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Friday, August 17, 2012

Movie Review: The Amazing Spider-Man

The Amazing Spider-Man  $$$

136 Minutes
Starring: Andrew Garfield, Emma Stone, Dennis Leary, Sally Field, Martin Sheen, and Rhys Ifans.
Director: Marc Webb.

             Ah, here we have it, one of Hollywood’s newest fads; the Reboot. Personally, I’m not a fan of remaking a story ad nauseum. It’s bad enough that the Tinsel-Town movie factory has come to rely on sequels and old television shows for their box office offerings. I know a handful of writers that have plenty of screenplays that would be fresh and entertaining. Certainly there has to be plenty of innovative films waiting to be made from the hundreds of worthy scripts waiting to be picked up.
            That being said, I really enjoyed this movie. A review should be about the merits of the particular film being discussed, but sometimes you can’t get away from comparing the rebooted version against the original. In this case, and this is all I’m going to say about the comparison, the reboot wins.  

            The Amazing Spider-Man starts with a young Peter Parker (Max Charles) at home with his parents. When they find that the house has been broken into, they quickly pack and take Peter to stay with his Aunt May (Sally Field) and Uncle Ben (Martin Sheen). All of this is very mysterious and the only thing we know is that his father has been working on some secret science stuff.
            Jump forward about ten years and we find that Peter (Andrew Garfield) is still living with his aunt and uncle and wondering what happened to his parents. A portion of that answer surfaces when he finds his father’s old brief-case and a sheaf of papers carefully hidden in the lining. They discuss his father’s work and include a mathematical formula. He also finds out that his father worked with fellow scientist Dr. Curt Connors (Rhys Ifans).
            Hoping to find answers to what happened to his parents he visits Dr. Connors and discovers that he is working on a project that, if successful, will cure many of the world’s maladies and allow humans to regenerate lost body parts. All that is missing is the mathematical formula that Peter found in his father’s briefcase.  

            Spider-Man is a film that deserves to be seen on a big screen in order to get the most wow out of the battles between Spider-Man and The Lizard as well as the web-slinging scenes as he travels along the streets of New York. Or should that be above the streets? In either case they look fabulous on the big, bright screen.
            The acting is great. We have veteran actors Martin Sheen and Sally Field who handle their roles with subtle finesse. Andrew Garfield infuses his Peter Parker with emotion. I could really feel the character’s joy, pain, and confusion through Andrew’s performance. As good as Emma Stone was good as Gwen Stacy I think Dennis Leary, as police Captain Stacy, upstages her in the scenes the share. And the writing was good.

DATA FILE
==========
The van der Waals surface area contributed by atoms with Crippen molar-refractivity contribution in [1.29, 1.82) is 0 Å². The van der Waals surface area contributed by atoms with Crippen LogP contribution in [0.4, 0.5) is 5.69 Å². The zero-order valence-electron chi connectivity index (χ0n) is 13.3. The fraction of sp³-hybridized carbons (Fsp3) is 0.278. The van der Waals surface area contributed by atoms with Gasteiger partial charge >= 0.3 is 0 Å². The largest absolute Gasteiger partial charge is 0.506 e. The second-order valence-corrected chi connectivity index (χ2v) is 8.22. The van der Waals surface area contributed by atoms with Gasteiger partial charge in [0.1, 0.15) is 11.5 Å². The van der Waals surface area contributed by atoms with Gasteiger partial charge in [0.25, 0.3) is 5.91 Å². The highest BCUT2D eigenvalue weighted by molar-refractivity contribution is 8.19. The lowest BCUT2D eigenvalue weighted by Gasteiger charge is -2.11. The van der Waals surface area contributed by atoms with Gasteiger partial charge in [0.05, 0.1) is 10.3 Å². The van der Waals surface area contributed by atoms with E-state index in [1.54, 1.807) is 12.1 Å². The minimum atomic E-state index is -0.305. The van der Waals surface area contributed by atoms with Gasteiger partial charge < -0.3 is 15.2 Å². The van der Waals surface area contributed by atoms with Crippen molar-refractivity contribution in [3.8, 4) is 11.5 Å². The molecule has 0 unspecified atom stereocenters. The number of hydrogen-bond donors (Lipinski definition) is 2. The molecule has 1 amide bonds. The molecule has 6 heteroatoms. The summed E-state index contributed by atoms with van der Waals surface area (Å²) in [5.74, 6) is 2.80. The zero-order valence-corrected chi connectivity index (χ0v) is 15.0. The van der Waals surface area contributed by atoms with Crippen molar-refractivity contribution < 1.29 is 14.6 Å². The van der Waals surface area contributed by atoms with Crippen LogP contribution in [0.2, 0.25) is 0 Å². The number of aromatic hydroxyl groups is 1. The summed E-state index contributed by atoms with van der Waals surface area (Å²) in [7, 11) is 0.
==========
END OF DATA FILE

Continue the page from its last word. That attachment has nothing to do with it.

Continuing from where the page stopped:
My only problem with the film was the CGI sequences. The Lizard looked comical to me. His mouth, and perfect teeth, seemed horribly out of place on the face of a lizard man. And the fight scenes moved too quickly. It reminded me of the old black and white movies where they just speeded up the film when they wanted to show people going faster. It’s alright for the audience to owww and ahhh at the spectacular sights on the screen, but special affects fail when they bring attention to themselves for any other reason.
            This film earned a solid three movie bucks. See it at a discounted showing.

            Randy’s Rating System

$$$$   = Full Price    See this movie right away and pay full price, it’s worth it.
$$$     = Matinee      Catch this as a matinee or other discounted showing.
$$        = Discount     Wait until this movie reaches a discount theater near you.
$          = Rental         Wait until this movie reaches your local video rental outlet.
0          = No Sale       Don’t see this movie at any price.


  1. Maybe when it gets to the second-run theater I'll break down and watch it. Tomorrow though I'm going to see The Dark Knight Rises in REAL IMAX, the six-story kind. Sweet.

    1. Fair enough. If choosing between the two I would highly recommend Batman, especially if he's six stories tall.

  2. Like you, I'm not a fan of reboots. I want to see fresh story ideas, and I'm getting incredibly irritated with all the remakes/reboots. I have yet to see this, but I figure the kids will like it and it is getting overwhelmingly good reviews. Maybe the matinee tomorrow.

    1. I highly recommend that. It was one of the very few times that I felt the reboot was worth the effort. I'm sure your kids will love it.

  3. I've been reading, and hearing, mixed reviews about this movie. My Chipmunk liked it. Then again, it's Spider-Man so that's all that mattered to her :-)

    One thing that seems to be common in the reviews is that more people seem to favor the rebooted Peter Parker over the original. I find that interesting.

    1. I think the biggest reason the reboot is preferred over the original is because of the cast. While both Uncle Ben roles were well done, in the reboot Andrew Garfield and Emma Stone turn in much more animated performances. They are more likeable characters.